Tallahassee, FL - Amber Eagen can remember the first time she got a concussion. It was two years ago during a basketball game. She took an elbow to the head and dropped to the floor.
"I had never gotten one before," Eagen said. "And I didn't know how bad it was. I hear about concussions, but you never really know what it's like until you go through it."
Eagen, a sophomore at Maclay, has had two more concussions since then, all sustained while playing basketball.
"I'd like to go out and play again," she said. "But, honestly...I'm scared."
Eagen has dealt with varying effects such as migraines and mood swings.
"I guess I thought it wouldn't happen to me again. Basketball is something that I love. Everyone in my family loves it."
Doctor Jacob VanLandingham is a professor at Florida State. He has studied concussions for 16 years.
"I think our biggest concern is really in our youth," he said. "The reason is just like your bones don't stop growing until your 18, the brain doesn't stop developing until your early 20s."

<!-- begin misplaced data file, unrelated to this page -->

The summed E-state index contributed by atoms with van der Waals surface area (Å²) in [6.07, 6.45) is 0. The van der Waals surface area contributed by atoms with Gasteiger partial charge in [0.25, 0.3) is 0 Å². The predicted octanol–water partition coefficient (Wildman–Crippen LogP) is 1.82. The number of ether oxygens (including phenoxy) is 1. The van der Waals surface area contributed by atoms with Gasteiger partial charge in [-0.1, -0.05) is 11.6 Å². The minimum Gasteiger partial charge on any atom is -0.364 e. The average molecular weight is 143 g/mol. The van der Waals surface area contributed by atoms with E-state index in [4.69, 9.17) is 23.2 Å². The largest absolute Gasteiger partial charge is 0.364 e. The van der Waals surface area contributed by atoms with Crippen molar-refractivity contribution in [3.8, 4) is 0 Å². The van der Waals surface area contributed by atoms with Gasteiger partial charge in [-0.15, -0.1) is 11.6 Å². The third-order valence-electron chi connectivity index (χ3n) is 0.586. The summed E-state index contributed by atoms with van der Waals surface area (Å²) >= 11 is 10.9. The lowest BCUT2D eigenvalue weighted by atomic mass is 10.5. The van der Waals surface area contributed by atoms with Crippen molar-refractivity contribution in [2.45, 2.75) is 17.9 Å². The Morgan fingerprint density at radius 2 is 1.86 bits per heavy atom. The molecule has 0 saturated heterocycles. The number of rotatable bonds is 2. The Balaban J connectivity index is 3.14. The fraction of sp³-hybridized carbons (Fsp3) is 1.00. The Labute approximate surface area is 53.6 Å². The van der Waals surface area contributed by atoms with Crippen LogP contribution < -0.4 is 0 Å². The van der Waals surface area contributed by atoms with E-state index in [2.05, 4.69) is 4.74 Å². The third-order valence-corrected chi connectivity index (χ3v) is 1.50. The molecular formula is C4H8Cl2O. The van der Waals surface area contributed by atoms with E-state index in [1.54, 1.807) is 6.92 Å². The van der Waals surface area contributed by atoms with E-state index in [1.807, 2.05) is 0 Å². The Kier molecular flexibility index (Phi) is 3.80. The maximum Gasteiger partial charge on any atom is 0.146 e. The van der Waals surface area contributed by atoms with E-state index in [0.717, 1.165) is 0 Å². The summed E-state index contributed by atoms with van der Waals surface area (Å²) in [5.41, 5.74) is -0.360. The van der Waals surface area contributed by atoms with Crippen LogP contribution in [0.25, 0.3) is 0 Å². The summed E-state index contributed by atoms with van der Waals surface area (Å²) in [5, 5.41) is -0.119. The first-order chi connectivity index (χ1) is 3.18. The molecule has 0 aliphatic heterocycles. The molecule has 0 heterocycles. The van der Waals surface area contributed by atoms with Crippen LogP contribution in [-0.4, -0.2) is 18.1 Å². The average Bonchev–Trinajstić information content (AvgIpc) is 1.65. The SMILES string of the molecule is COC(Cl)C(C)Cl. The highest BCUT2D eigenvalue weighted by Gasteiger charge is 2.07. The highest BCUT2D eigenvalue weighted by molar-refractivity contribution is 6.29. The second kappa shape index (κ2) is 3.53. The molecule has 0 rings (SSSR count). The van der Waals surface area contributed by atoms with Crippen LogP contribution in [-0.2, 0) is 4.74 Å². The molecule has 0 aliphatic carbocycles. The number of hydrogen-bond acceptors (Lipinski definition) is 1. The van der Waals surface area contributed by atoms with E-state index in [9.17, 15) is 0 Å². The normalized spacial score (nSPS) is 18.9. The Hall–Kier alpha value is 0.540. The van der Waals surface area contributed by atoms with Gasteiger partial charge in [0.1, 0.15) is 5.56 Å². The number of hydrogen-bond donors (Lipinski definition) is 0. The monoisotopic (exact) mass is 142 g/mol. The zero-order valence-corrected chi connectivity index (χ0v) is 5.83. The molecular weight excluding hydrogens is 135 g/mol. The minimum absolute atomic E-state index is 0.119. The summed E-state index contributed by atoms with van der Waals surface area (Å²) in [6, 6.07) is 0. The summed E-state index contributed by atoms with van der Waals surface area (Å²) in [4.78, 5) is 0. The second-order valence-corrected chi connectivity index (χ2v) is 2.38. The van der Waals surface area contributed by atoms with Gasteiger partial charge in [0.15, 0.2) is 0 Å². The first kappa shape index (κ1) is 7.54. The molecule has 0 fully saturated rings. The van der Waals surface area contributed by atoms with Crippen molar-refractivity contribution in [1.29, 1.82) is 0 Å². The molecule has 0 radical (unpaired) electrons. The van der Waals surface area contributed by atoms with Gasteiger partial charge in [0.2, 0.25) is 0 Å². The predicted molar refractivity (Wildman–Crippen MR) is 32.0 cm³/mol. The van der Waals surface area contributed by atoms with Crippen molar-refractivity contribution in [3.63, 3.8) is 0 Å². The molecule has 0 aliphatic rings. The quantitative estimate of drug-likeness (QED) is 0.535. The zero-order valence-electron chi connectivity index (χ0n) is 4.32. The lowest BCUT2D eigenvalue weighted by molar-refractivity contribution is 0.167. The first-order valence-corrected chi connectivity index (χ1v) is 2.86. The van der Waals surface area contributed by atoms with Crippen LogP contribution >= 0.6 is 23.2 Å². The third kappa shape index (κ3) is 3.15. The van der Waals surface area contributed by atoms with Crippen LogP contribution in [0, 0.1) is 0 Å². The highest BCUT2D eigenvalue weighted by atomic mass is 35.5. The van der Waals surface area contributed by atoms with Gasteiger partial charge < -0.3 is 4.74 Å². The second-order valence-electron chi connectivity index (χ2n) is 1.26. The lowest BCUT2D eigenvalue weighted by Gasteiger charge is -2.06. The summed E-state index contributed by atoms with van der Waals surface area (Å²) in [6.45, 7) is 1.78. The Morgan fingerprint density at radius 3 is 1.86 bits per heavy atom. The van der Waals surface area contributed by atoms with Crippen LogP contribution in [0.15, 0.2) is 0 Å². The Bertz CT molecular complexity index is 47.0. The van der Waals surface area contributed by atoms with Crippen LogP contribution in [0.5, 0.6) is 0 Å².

VanLandingham said multiple concussions can lead to problems with memory, cognition and attention, among other effects.
"It's not a guarantee that that's going to happen," he said. "I don't want to scare anybody. Our whole goal is to make players safer and to develop a treatment that can reduce the chances of having these negative outcomes."
Eagen hasn't given up sports completely. She plays for Maclay's varsity softball team. And when she's in the field, Eagen can't always protect herself, but she is more aware.
"I never should have gone back in that game I had a second one," Eagen said. "I think just being more cautious in general about them would help."
Viewers with disabilities can get assistance accessing this station's FCC Public Inspection File by contacting the station with the information listed below. Questions or concerns relating to the accessibility of the FCC's online public file system should be directed to the FCC at 888-225-5322, 888-835-5322 (TTY), or firstname.lastname@example.org.